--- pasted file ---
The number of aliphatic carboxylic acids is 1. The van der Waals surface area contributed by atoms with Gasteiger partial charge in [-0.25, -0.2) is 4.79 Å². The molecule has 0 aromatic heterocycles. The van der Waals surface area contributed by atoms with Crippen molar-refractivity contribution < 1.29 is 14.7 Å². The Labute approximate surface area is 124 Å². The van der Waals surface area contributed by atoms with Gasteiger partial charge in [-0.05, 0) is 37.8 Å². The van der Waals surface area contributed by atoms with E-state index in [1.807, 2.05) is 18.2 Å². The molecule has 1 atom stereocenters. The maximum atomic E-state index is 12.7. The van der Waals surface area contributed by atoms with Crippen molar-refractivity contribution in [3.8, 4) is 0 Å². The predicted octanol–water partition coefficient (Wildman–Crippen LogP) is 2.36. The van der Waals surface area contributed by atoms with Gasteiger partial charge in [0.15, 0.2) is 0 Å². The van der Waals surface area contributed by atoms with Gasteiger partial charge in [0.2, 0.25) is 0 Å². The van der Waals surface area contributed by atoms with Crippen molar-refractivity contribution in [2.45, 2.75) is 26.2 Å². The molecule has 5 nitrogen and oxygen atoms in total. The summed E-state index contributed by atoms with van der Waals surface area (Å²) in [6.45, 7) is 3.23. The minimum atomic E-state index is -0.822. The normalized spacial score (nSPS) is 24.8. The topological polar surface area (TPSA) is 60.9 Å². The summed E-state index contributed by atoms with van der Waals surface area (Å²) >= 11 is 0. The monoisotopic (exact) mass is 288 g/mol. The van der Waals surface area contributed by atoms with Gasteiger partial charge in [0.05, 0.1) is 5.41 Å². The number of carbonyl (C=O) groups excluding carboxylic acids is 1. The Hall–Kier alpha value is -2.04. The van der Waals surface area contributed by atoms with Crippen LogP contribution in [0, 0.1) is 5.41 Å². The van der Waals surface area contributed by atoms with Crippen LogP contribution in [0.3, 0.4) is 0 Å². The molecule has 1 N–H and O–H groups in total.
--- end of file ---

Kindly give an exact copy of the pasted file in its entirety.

The number of aliphatic carboxylic acids is 1. The van der Waals surface area contributed by atoms with Gasteiger partial charge in [-0.25, -0.2) is 4.79 Å². The molecule has 0 aromatic heterocycles. The van der Waals surface area contributed by atoms with Crippen molar-refractivity contribution < 1.29 is 14.7 Å². The Labute approximate surface area is 124 Å². The van der Waals surface area contributed by atoms with Gasteiger partial charge in [-0.05, 0) is 37.8 Å². The van der Waals surface area contributed by atoms with E-state index in [1.807, 2.05) is 18.2 Å². The molecule has 1 atom stereocenters. The maximum atomic E-state index is 12.7. The van der Waals surface area contributed by atoms with Crippen molar-refractivity contribution in [3.8, 4) is 0 Å². The predicted octanol–water partition coefficient (Wildman–Crippen LogP) is 2.36. The van der Waals surface area contributed by atoms with Gasteiger partial charge in [0.15, 0.2) is 0 Å². The van der Waals surface area contributed by atoms with Gasteiger partial charge in [0.2, 0.25) is 0 Å². The van der Waals surface area contributed by atoms with Crippen molar-refractivity contribution in [2.45, 2.75) is 26.2 Å². The molecule has 5 nitrogen and oxygen atoms in total. The summed E-state index contributed by atoms with van der Waals surface area (Å²) in [6.45, 7) is 3.23. The minimum atomic E-state index is -0.822. The normalized spacial score (nSPS) is 24.8. The topological polar surface area (TPSA) is 60.9 Å². The summed E-state index contributed by atoms with van der Waals surface area (Å²) >= 11 is 0. The monoisotopic (exact) mass is 288 g/mol. The van der Waals surface area contributed by atoms with Gasteiger partial charge in [0.05, 0.1) is 5.41 Å². The number of carbonyl (C=O) groups excluding carboxylic acids is 1. The Hall–Kier alpha value is -2.04. The van der Waals surface area contributed by atoms with Crippen LogP contribution in [0, 0.1) is 5.41 Å². The van der Waals surface area contributed by atoms with Crippen LogP contribution in [0.3, 0.4) is 0 Å². The molecule has 1 N–H and O–H groups in total.